Xander Harris : Villains of Romance

There’s a really dark, palpable mood that emanates from Xander Harris’ new album Villains of Romance. His previous records all carried with them a heavy air and brooding stare, as if you walked into an underground club that seemed to lead directly into some Gothic alternate universe. A place where leather was a coat of arms and communication was limited to circuit-driven thoughts and indifferent stares. Always teetering the line between dark beauty and bent light skewed through stained glass.

But with Villains of Romance there’s a coalescence to these songs that give this record a narrative through line. Maybe it’s the fact that the album was released before Harris had intended to release it, or the fact that the mixture of trance-like beats, heavy synth, and dance floor aggressiveness come together perfectly. With every Xander Harris album there’s been a progression forward, and Villains of Romance might be the biggest progression yet.

Xander Harris, aka Justin Sweatt, had planned Villains of Romance as a double LP that spanned all his interests and influences. An epic release of light and dark. An accident in New Orleans led to a stall on the progression of the record, so in frustration he released Villains of Romance at just the halfway point. I’m certain that the double LP version would have been amazing, but as it stands this leaner version of the record has an urgency and at times a crazed paranoia to it that is far more revealing and engaging than a double LP could ever be.

“Bleeding Meridians” is slinky and sexy in a Catherine Deneuve from The Hunger sort of way. It’s methodical and pulls you in with its electronic beat and pulsating synth. You can’t deny it. You’re at its mercy. “First Taste of Hate” feels like a panic attack put to music. It’s quick pace and frantic synth line sounds as if something menacing is just around the corner, whether it’s real or just in your head. “Individual Outs” has a Nine Inch Nails feel to it. With its lone piano line and distant synths wavering in the air above it all, there’s an exquisite melancholy and pained solitude here. It’s a gorgeous track.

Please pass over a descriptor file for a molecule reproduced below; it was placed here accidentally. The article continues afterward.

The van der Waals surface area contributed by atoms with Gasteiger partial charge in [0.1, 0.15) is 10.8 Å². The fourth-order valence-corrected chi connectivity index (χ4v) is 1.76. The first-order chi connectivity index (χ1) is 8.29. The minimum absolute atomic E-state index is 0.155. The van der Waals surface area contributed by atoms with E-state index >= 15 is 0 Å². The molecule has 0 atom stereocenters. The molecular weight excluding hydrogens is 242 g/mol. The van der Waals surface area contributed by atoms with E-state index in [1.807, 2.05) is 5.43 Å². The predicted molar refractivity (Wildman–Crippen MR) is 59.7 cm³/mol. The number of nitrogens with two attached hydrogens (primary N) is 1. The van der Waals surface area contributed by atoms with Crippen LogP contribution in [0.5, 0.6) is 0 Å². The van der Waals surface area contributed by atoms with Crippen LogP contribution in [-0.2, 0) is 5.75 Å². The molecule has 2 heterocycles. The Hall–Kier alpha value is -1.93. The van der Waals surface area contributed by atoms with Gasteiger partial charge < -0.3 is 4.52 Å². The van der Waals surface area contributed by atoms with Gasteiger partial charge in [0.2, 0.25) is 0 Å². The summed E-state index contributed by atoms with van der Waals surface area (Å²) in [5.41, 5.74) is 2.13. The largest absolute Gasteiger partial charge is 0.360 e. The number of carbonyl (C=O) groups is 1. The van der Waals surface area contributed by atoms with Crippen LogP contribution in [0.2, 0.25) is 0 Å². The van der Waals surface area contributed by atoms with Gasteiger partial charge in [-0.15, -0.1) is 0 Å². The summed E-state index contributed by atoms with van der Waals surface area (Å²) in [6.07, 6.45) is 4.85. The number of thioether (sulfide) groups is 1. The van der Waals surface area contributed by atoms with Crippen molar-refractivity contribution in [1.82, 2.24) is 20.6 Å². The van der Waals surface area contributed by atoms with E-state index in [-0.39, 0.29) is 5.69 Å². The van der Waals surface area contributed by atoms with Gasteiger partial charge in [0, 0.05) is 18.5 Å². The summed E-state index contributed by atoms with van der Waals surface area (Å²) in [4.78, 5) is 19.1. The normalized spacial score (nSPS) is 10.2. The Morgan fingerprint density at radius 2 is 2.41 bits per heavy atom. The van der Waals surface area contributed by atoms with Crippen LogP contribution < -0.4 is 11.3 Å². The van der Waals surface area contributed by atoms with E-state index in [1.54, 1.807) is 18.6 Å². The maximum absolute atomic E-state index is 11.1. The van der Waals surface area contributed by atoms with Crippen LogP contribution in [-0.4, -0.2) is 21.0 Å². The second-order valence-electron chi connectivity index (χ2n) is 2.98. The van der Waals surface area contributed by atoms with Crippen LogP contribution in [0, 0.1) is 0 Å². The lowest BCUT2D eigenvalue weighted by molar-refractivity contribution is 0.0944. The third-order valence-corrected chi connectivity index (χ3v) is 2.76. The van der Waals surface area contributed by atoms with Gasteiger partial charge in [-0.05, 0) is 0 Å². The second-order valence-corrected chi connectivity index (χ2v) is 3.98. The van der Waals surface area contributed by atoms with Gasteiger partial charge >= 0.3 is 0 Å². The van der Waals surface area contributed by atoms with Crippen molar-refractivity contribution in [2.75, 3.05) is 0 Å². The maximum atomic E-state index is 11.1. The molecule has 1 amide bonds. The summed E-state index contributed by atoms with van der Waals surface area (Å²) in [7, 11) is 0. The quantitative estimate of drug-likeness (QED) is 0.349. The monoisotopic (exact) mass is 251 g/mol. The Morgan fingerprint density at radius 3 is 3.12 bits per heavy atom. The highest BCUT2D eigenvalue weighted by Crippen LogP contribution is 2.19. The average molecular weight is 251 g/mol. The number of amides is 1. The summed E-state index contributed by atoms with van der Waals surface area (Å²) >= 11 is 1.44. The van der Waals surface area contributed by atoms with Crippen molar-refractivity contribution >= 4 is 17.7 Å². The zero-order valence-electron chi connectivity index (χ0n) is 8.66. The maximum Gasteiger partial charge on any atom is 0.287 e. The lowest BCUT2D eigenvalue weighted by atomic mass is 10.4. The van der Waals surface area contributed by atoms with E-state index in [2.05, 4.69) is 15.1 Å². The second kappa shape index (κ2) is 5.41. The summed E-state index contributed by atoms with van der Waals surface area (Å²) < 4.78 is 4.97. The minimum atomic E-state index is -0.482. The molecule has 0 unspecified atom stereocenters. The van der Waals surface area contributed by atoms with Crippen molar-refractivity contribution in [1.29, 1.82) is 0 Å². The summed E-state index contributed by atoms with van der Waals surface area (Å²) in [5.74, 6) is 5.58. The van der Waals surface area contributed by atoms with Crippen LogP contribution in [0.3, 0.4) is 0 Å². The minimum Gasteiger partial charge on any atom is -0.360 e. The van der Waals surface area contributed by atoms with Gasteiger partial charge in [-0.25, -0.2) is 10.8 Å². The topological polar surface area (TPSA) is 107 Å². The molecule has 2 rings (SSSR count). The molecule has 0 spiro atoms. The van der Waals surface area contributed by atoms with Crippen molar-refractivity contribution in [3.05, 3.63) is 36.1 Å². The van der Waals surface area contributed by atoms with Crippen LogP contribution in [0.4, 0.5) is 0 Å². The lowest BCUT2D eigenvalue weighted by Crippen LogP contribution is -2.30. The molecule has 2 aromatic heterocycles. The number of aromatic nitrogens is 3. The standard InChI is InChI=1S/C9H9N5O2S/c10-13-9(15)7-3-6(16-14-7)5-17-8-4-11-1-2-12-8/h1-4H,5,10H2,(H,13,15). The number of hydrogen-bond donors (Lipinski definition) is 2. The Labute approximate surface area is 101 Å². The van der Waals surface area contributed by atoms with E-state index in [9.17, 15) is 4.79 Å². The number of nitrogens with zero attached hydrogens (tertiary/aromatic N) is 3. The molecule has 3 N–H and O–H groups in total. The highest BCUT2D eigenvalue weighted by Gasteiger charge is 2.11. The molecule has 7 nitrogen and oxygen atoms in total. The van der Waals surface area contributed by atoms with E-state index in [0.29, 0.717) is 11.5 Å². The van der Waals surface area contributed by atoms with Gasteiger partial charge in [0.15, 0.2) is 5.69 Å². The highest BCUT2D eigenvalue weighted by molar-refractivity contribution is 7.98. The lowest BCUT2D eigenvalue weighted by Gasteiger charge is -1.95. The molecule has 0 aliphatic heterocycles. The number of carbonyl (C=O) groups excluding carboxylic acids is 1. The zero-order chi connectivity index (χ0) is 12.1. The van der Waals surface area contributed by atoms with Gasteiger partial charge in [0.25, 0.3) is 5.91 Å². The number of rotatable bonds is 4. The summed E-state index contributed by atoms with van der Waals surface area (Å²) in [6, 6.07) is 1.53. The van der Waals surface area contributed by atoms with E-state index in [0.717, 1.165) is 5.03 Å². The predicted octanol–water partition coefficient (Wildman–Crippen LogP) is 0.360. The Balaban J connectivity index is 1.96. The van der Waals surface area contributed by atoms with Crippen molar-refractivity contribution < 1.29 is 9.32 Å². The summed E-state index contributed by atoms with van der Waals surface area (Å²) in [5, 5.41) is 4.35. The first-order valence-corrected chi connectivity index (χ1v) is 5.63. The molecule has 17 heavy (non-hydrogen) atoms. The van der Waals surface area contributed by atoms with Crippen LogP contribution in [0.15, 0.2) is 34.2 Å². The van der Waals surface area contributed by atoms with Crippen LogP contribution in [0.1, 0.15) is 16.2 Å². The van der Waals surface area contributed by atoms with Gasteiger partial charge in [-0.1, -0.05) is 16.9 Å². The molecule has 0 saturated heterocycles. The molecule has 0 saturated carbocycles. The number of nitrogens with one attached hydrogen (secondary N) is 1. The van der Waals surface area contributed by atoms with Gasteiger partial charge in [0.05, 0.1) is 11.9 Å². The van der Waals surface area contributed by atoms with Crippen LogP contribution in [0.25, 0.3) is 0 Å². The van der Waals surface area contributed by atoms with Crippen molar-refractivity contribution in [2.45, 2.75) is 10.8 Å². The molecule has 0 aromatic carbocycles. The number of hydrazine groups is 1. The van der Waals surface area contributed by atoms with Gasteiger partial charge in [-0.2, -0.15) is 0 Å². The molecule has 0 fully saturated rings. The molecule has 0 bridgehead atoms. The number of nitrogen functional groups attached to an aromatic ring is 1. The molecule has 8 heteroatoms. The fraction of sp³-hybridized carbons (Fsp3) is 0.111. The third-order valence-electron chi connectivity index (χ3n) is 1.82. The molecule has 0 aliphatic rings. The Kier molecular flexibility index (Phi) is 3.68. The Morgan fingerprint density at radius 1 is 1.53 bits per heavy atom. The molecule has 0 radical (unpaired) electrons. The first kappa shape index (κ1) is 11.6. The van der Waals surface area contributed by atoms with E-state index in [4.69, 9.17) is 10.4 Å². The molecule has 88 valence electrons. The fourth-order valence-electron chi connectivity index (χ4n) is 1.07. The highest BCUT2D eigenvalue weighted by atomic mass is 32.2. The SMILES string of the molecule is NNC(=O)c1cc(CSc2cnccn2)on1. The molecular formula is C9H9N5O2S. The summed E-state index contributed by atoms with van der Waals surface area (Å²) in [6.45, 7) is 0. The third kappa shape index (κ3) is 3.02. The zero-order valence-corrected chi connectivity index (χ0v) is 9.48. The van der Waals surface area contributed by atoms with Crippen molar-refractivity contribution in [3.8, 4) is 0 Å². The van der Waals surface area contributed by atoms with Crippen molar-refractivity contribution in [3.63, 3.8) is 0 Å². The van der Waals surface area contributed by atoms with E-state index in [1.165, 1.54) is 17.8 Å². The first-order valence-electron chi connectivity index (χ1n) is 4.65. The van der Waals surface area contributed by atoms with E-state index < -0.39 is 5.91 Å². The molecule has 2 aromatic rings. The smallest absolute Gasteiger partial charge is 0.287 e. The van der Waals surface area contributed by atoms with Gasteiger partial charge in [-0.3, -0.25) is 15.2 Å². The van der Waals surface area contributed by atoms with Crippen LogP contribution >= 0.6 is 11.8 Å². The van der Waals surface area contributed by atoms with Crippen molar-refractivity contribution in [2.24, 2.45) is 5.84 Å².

The propulsive “Stranger Danger” is like classic Depeche Mode. It has an instant familiarity to it, as if some lost memory from 1982 appeared out of nowhere to remind you to get lost in the rhythm. Of course Harris adds his own dark lean to that DM formula giving the track its own unique language. “Mall Walk” instantly puts me into some old, abandoned behemoth of a complex from the Reagan-era. A monstrosity of capitalism and waste with an ice rink in the middle, now with weeds and trees growing through the foundation. The simple rhythm and subtle synth touches makes me want to strut and swagger past a Chess King or Musicland and nonchalantly stare at the occupants. Of course I was never cool enough to fit anywhere, but this excellent track makes that awkwardness a little easier. “Feral Stare” seeps with attitude and ominous tones with piano and what sounds like real drums. The bass line pulsates and moves. “Wither Lace” closes out the album on a beautifully ornate note. With vocals by Nicolas Nadeau, the track sounds like a monumental Euro pop ballad from the 80s drenched in mountains of glorious reverb. This would’ve sat nicely on Vienna by Ultravox.

The through line I take away from Villains of Romance is solitude with something slightly sinister. Late night gambles in less than safe situations; mall walks alone with nothing but a pack of cigarettes and an Orange Julius.  It’s you in a room elegantly ornamented, candles flickering, with just your thoughts there to haunt you like a 200-year old specter staring at you from the mirror on the wall.

Villains of Romance is gorgeous, desolate, and exquisite.

8.1 out of 10


<p><a href=”https://vimeo.com/275620330″>Xander Harris – Villains of Romance</a> from <a href=”https://vimeo.com/hauntlove”>Justin Miller</a> on <a href=”https://vimeo.com”>Vimeo</a&gt;.</p>

Protomartyr : Consolation E.P.

Joe Casey sounds like a man on a mission. He’s like your college professor that finally said the hell with the system and one day during class had his Network moment of “I’m mad as hell and I’m not gonna take this anymore!” He’s a prophet in a rumpled suit and sunglasses who spits barbs and damnations against society, an in turn you and I(we deserve it.)

Casey, along with the rest of Protomartyr(which includes Greg Ahee, Alex Leonard, and Scott Davidson) are the premier Motor City prophets of doom. They’ve continued the work their post-punk fathers started back in the mid-to-late 70s. The Fall, Joy Division, Wire, The Birthday Party, Gang of Four and Mission of Burma all are present in Protomartyr’s angular and jagged diatribes. Over the course of four albums, the Detroit noise makers have upped their game each time out, coming to a head with last year’s excellent Relatives In Descent.